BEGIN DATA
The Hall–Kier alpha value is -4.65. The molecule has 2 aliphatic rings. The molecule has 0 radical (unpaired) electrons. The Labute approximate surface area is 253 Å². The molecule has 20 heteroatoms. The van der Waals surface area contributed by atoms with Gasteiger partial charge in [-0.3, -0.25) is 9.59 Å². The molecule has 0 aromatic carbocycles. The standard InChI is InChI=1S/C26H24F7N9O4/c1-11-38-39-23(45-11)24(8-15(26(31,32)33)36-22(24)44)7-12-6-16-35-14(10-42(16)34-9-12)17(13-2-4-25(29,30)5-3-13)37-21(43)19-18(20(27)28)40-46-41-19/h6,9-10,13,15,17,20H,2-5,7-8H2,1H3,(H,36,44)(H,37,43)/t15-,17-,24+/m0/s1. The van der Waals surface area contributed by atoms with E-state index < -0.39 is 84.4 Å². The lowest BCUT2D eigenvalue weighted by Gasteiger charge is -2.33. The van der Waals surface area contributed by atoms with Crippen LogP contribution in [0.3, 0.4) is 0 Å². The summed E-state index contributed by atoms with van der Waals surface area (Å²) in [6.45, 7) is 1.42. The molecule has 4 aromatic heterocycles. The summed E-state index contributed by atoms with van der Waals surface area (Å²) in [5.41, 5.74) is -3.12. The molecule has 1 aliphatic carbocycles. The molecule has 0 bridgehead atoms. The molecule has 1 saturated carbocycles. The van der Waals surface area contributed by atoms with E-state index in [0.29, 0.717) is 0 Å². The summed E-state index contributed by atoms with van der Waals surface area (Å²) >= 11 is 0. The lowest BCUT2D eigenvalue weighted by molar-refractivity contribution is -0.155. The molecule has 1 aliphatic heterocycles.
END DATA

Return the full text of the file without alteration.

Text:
The Hall–Kier alpha value is -4.65. The molecule has 2 aliphatic rings. The molecule has 0 radical (unpaired) electrons. The Labute approximate surface area is 253 Å². The molecule has 20 heteroatoms. The van der Waals surface area contributed by atoms with Gasteiger partial charge in [-0.3, -0.25) is 9.59 Å². The molecule has 0 aromatic carbocycles. The standard InChI is InChI=1S/C26H24F7N9O4/c1-11-38-39-23(45-11)24(8-15(26(31,32)33)36-22(24)44)7-12-6-16-35-14(10-42(16)34-9-12)17(13-2-4-25(29,30)5-3-13)37-21(43)19-18(20(27)28)40-46-41-19/h6,9-10,13,15,17,20H,2-5,7-8H2,1H3,(H,36,44)(H,37,43)/t15-,17-,24+/m0/s1. The van der Waals surface area contributed by atoms with E-state index < -0.39 is 84.4 Å². The lowest BCUT2D eigenvalue weighted by Gasteiger charge is -2.33. The van der Waals surface area contributed by atoms with Crippen LogP contribution in [0.3, 0.4) is 0 Å². The summed E-state index contributed by atoms with van der Waals surface area (Å²) in [6.45, 7) is 1.42. The molecule has 4 aromatic heterocycles. The summed E-state index contributed by atoms with van der Waals surface area (Å²) in [5.41, 5.74) is -3.12. The molecule has 1 aliphatic carbocycles. The molecule has 0 bridgehead atoms. The molecule has 1 saturated carbocycles. The van der Waals surface area contributed by atoms with E-state index in [0.29, 0.717) is 0 Å². The summed E-state index contributed by atoms with van der Waals surface area (Å²) >= 11 is 0. The lowest BCUT2D eigenvalue weighted by molar-refractivity contribution is -0.155. The molecule has 1 aliphatic heterocycles.